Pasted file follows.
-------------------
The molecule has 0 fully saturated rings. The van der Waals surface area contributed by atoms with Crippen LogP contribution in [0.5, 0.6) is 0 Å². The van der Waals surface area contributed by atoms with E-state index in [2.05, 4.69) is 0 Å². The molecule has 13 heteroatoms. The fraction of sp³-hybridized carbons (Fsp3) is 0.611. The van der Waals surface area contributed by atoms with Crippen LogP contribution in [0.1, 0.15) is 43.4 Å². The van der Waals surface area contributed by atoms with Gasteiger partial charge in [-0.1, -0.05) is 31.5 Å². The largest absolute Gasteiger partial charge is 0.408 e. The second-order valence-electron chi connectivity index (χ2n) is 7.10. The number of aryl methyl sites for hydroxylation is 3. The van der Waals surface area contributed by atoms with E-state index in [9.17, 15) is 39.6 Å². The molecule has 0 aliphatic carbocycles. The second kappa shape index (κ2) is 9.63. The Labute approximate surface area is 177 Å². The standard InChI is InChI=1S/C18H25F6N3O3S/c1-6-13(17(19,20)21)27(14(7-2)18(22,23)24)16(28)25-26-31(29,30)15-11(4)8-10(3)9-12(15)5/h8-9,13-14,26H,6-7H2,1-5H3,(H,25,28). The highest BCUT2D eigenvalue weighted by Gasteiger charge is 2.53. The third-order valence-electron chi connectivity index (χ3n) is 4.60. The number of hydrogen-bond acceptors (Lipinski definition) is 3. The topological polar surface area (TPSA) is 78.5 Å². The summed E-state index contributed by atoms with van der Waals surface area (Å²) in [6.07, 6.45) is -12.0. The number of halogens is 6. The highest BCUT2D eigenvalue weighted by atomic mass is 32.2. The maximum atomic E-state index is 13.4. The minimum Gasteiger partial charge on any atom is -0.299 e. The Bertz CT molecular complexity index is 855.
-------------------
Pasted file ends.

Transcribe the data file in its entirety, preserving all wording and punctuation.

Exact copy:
The molecule has 0 fully saturated rings. The van der Waals surface area contributed by atoms with Crippen LogP contribution in [0.5, 0.6) is 0 Å². The van der Waals surface area contributed by atoms with E-state index in [2.05, 4.69) is 0 Å². The molecule has 13 heteroatoms. The fraction of sp³-hybridized carbons (Fsp3) is 0.611. The van der Waals surface area contributed by atoms with Crippen LogP contribution in [0.1, 0.15) is 43.4 Å². The van der Waals surface area contributed by atoms with Gasteiger partial charge in [-0.1, -0.05) is 31.5 Å². The largest absolute Gasteiger partial charge is 0.408 e. The second-order valence-electron chi connectivity index (χ2n) is 7.10. The number of aryl methyl sites for hydroxylation is 3. The van der Waals surface area contributed by atoms with E-state index in [9.17, 15) is 39.6 Å². The molecule has 0 aliphatic carbocycles. The second kappa shape index (κ2) is 9.63. The Labute approximate surface area is 177 Å². The standard InChI is InChI=1S/C18H25F6N3O3S/c1-6-13(17(19,20)21)27(14(7-2)18(22,23)24)16(28)25-26-31(29,30)15-11(4)8-10(3)9-12(15)5/h8-9,13-14,26H,6-7H2,1-5H3,(H,25,28). The highest BCUT2D eigenvalue weighted by Gasteiger charge is 2.53. The third-order valence-electron chi connectivity index (χ3n) is 4.60. The number of hydrogen-bond acceptors (Lipinski definition) is 3. The topological polar surface area (TPSA) is 78.5 Å². The summed E-state index contributed by atoms with van der Waals surface area (Å²) in [6.07, 6.45) is -12.0. The number of halogens is 6. The highest BCUT2D eigenvalue weighted by atomic mass is 32.2. The maximum atomic E-state index is 13.4. The minimum Gasteiger partial charge on any atom is -0.299 e. The Bertz CT molecular complexity index is 855.